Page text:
To Define or Not To Define
My musicality series started as a response to an online debate about whether musicality is a useless buzzword, which included the assertion by several that the concept of musicality is not used in the music world. The word “musicality” is indeed used in the music world on occasion, just not nearly to the extent that it is in dance. But even when the word itself is not used, musicality is constantly debated. The questions are very familiar: what is the relationship between technique and expression, how do our emotions make it into our playing, and, ultimately, what is the difference between playing notes and playing music. In the dance world our debates follow parallel themes, and ultimately we’re asking this question: What is dance? What is the difference between moving and dancing?
Musicality – music in the body – is the difference between moving and dancing. And because we live in a culture that separates mind and body and isolates the senses, musicality has become the ultimate buzzword in an attempt restore this cultural separation. Our problem is that we continue to feed the separation by treating musicality as something that is added to movement after the fact, rather than something that is intrinsic to dance itself. Dance is not a movement system applied to music; it is a movement-music system. This is a very key difference.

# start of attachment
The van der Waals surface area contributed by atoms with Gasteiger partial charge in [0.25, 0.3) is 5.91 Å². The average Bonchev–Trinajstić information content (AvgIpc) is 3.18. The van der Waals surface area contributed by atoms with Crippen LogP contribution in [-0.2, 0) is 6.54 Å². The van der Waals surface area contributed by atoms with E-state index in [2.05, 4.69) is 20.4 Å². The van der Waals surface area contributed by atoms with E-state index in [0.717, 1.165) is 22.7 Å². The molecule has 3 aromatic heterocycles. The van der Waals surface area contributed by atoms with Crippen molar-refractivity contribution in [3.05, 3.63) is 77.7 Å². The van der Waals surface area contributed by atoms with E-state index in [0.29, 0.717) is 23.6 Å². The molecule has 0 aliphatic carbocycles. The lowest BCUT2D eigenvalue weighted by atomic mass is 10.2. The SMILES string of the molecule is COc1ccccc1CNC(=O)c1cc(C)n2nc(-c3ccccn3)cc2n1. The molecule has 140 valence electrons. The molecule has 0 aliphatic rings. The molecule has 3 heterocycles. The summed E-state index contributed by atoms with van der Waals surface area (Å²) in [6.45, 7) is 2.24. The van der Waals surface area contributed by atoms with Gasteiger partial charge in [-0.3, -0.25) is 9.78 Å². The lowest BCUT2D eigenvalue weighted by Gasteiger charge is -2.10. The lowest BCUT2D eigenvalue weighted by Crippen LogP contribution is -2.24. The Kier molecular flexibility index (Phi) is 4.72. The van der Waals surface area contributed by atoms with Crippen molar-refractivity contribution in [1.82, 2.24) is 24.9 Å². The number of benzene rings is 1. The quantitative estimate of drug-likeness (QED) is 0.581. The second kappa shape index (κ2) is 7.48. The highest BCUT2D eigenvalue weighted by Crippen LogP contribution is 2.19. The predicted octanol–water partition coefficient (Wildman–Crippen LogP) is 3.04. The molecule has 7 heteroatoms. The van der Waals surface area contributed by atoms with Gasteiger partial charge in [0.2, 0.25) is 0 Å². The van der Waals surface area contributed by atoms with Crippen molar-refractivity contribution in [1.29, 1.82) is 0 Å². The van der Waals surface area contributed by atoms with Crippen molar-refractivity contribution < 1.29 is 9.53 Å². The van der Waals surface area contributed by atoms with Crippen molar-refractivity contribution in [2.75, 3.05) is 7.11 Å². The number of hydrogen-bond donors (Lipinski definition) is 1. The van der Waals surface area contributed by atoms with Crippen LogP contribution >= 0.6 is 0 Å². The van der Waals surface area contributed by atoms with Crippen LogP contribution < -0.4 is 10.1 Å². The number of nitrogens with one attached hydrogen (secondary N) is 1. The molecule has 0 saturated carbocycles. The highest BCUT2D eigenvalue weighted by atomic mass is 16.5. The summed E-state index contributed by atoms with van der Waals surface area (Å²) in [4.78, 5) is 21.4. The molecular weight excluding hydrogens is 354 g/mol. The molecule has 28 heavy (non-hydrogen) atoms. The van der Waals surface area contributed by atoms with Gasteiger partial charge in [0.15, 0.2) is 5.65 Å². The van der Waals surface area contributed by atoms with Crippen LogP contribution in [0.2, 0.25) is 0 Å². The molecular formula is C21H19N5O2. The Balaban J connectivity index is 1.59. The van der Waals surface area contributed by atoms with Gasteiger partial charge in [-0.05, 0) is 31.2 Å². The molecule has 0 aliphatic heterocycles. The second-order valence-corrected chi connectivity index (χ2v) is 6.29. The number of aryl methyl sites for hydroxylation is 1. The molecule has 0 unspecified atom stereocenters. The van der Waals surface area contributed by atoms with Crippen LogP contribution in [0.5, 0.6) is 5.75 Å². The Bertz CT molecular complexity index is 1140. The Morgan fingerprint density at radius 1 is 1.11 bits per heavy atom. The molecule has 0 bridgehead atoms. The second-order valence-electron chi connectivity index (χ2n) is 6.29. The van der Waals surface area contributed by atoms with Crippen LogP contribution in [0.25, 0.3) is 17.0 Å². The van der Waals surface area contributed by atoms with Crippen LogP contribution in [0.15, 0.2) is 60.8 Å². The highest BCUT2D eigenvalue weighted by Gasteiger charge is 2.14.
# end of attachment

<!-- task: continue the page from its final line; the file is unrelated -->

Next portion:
When we think of it this way, it becomes difficult to distinguish musicality from dance. What is the difference between them? Take a handful of dance videos and try to find one in which the dancers are musical but not really dancing, or dancing but not really musical. Can you find one in which the fate of one is not tied to the fate of the other? Ultimately, the point is not to find an answer to the question of musicality so we can move on to other things. Musicality is the thing. It is the central question of dance that we live and explore together. When we see musicality as definable, we limit our dance. When we see musicality as indefinable and continue to ask the question, we find the inexhaustibility of our dance.
Thank you for joining me for this exploration of The Five Elements of Musicality! To complete the homework for Part 7, click here.